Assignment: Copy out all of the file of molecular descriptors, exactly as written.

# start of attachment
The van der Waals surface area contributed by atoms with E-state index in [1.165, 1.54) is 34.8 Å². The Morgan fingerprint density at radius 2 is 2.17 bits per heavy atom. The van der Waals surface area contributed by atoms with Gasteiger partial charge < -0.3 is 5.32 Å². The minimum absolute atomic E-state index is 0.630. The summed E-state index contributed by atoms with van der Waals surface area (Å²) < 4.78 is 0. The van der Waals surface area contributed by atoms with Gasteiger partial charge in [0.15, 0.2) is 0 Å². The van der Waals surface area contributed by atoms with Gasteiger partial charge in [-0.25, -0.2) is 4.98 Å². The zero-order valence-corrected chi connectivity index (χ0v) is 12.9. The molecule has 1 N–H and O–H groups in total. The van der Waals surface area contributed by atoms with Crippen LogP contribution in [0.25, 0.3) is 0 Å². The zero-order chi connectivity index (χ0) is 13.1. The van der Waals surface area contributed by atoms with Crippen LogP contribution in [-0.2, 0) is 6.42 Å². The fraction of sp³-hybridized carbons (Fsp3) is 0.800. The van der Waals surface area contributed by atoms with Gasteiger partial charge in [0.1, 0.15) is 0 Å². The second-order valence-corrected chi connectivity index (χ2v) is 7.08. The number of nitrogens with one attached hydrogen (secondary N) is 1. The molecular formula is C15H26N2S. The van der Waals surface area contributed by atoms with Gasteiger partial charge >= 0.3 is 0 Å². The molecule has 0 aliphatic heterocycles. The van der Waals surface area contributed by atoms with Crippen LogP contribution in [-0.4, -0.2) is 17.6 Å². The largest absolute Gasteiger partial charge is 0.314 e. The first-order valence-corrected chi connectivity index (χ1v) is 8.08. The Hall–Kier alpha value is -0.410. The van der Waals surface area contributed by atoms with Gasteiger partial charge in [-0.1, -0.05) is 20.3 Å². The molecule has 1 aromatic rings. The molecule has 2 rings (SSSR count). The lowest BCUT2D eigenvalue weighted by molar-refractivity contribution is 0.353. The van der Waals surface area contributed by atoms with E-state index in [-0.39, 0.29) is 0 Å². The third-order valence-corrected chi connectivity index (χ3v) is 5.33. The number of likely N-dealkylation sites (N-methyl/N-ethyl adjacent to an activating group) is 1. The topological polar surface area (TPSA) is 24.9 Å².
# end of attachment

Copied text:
The van der Waals surface area contributed by atoms with E-state index in [1.165, 1.54) is 34.8 Å². The Morgan fingerprint density at radius 2 is 2.17 bits per heavy atom. The van der Waals surface area contributed by atoms with Gasteiger partial charge < -0.3 is 5.32 Å². The minimum absolute atomic E-state index is 0.630. The summed E-state index contributed by atoms with van der Waals surface area (Å²) < 4.78 is 0. The van der Waals surface area contributed by atoms with Gasteiger partial charge in [0.15, 0.2) is 0 Å². The van der Waals surface area contributed by atoms with Gasteiger partial charge in [-0.25, -0.2) is 4.98 Å². The zero-order valence-corrected chi connectivity index (χ0v) is 12.9. The molecule has 1 N–H and O–H groups in total. The van der Waals surface area contributed by atoms with Crippen LogP contribution in [0.25, 0.3) is 0 Å². The zero-order chi connectivity index (χ0) is 13.1. The van der Waals surface area contributed by atoms with Crippen LogP contribution in [-0.2, 0) is 6.42 Å². The fraction of sp³-hybridized carbons (Fsp3) is 0.800. The van der Waals surface area contributed by atoms with Gasteiger partial charge in [0.1, 0.15) is 0 Å². The second-order valence-corrected chi connectivity index (χ2v) is 7.08. The number of nitrogens with one attached hydrogen (secondary N) is 1. The molecular formula is C15H26N2S. The van der Waals surface area contributed by atoms with Gasteiger partial charge >= 0.3 is 0 Å². The molecule has 0 aliphatic heterocycles. The van der Waals surface area contributed by atoms with Crippen LogP contribution in [-0.4, -0.2) is 17.6 Å². The largest absolute Gasteiger partial charge is 0.314 e. The first-order valence-corrected chi connectivity index (χ1v) is 8.08. The Hall–Kier alpha value is -0.410. The van der Waals surface area contributed by atoms with Gasteiger partial charge in [-0.1, -0.05) is 20.3 Å². The molecule has 1 aromatic rings. The molecule has 2 rings (SSSR count). The lowest BCUT2D eigenvalue weighted by molar-refractivity contribution is 0.353. The van der Waals surface area contributed by atoms with E-state index in [-0.39, 0.29) is 0 Å². The third-order valence-corrected chi connectivity index (χ3v) is 5.33. The number of likely N-dealkylation sites (N-methyl/N-ethyl adjacent to an activating group) is 1. The topological polar surface area (TPSA) is 24.9 Å².